¡Vivan las Antipodas!

Dir. Viktor Kossakovsky

Germany, Argentina, Netherlands, Chile, 2011

“In Vivan las Antipodas!, Victor Kossakovsky has managed to create a film that is original and at the same time classic. Furthermore, the film portrays the directors sensitive eye for poetry and beauty. ¡Vivan las Antipodas! is a subtle yet sublime film where the beauty of our world flows gently before the audiences’ eyes, under an original and interesting choice of music. Unusual use of camera is in perfect harmony with the inspiration: “Through the looking glass.””

On the jury: Árni Finsson, Helena Stefánsdóttir og Tinna Ottesen.

***

Best Icelandic Short. Awarded to a short in the section Icelandic Panorama.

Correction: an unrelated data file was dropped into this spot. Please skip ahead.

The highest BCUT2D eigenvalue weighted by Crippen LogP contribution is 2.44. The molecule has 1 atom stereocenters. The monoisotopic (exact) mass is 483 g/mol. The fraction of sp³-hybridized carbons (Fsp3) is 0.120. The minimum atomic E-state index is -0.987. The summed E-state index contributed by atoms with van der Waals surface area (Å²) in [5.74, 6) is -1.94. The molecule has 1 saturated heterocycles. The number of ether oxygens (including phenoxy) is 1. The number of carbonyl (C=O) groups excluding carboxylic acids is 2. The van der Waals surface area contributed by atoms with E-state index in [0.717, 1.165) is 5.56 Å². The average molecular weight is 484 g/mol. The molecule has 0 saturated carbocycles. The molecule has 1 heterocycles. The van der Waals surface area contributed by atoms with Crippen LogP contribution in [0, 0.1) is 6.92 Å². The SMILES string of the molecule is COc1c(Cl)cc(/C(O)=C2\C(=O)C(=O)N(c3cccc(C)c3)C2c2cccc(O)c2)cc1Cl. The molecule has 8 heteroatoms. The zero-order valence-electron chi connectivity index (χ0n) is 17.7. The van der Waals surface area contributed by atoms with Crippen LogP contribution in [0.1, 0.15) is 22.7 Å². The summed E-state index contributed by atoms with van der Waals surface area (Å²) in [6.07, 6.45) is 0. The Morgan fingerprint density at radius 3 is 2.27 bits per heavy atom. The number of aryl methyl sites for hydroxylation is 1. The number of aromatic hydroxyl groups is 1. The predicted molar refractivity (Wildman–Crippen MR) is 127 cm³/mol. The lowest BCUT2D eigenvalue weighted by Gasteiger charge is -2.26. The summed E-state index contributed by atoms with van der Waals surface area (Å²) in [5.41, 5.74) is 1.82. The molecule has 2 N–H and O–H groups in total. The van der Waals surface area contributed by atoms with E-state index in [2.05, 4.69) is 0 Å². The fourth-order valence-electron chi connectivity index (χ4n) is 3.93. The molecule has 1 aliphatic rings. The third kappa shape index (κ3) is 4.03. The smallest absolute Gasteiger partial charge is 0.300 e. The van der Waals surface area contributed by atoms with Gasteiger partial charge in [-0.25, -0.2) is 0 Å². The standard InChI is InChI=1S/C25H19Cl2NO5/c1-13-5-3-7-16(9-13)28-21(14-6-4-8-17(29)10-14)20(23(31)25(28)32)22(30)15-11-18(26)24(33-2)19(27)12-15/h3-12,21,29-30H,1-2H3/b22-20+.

Sailcloth

Dir. Elfar Aðalsteins

Iceland/UK, 2011.

“The subject of the movie, the directing and production are practically flawless. Sailcloth, a film without any dialogue, accomplishes to transmit humor, sorrow, joy and magic with pure visuals.”

Special mentions go to:

A day or two (Einn dag eða tvo)

by Hlynur Pálmason

“The director accomplishes to create an atmosphere that is uncomfortable and vulnerable, where the audience, like the child in the movie, are helpless pawns in violent circumstances.”

Love Story (Ástarsaga)

by Ása Hjörleifsdóttir

“Well produced and interesting contemporary story about the uncertainties of love. The story evolves without effort. Great performance by the lead actress.”

Memory Lane (Yfir horfinn veg)